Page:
ACOSTA: And in the Midwest, negative double digits, as the kids would say, really?

STEELE: Oh, really, wicked, right, that's what they say.


STEELE: Minneapolis -- look at this, Jim. These are the high temperatures -- 14 below is the high temperature. These are straight air temperatures. Minneapolis, of course, that's why on Monday they closed schools, all the public schools. Chicago, as well, 20 below.


STEELE: We're going to see that early Tuesday morning. So this air is incredibly cold.

But now, unlike what we just saw and are currently seeing, this is going to drop down into the south. Nashville, as a high normally should be at about 47, 10 on Monday. And then we rebound 10 degrees.

And even in Atlanta, Georgia, it should be in the 50s, Jim. So temperatures there 25 degrees below that.

So more people certainly will be seeing and feeling this outbreak going Northeast into the South.

ACOSTA: And these are more than just numbers. They're reminder for people to be safe.


ACOSTA: Alexandra, thank you very much.

The extreme conditions are taking a huge toll on travelers. More than 2,200 flights were canceled today. That's after more than 2600 were canceled on Thursday.

CNN's Rene Marsh is over at the magic wall watching it all. The magic can't make all of these problems go away -- Rene, what can you tell us?

RENE MARSH, CNN CORRESPONDENT: It certainly can't. You know, these are all the airplanes that are in the sky as we speak to you right now, more than 5,000.

But don't let this picture fool you, because there are plenty of planes that cannot get off the ground. We're going to look real time at some numbers. These numbers specifically for the hours of 3:00 p.m. Eastern time to 7:00 p.m. Eastern time. This is called the misery map because a lot of people at these airports are downright miserable.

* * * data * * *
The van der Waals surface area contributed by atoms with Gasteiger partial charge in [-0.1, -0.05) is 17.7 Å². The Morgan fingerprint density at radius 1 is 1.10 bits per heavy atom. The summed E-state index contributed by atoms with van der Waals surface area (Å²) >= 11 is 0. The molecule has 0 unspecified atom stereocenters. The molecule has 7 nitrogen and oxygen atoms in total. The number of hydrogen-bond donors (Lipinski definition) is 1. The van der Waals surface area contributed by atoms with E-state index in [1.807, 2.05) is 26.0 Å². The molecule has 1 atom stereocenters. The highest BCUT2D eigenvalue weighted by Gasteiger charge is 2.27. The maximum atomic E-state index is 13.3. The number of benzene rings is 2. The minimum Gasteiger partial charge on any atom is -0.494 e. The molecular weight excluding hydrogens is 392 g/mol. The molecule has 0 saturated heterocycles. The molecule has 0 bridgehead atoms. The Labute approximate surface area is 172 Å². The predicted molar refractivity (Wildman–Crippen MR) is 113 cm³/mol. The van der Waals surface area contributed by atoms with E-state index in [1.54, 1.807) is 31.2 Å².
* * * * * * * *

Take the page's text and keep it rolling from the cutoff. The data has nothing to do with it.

This is by Flight Aware. And you can see right now, New York City has the most cancellations and delays. We're talking about 148.

Again, remember, this is just a block of four hours. Chicago also having a tough time there, more than 100 delays, again, just within a four block hour.

Again, Jim, looking really bad when it comes to delays and cancellations at some of these airports.

You see those orange lines?

Those are the destinations, as well. So you're seeing places like even LAX and Atlanta, as well Dallas. So it's a big ripple effect. Even if it's an airport not on the Eastern Seaboard, we're still seeing those cancellations and delays.

ACOSTA: The aptly named misery map there.

And can you tell us which airports are having the toughest time right now?

I guess passengers in those airports better brace themselves.

MARSH: Right. So why don't we look at that?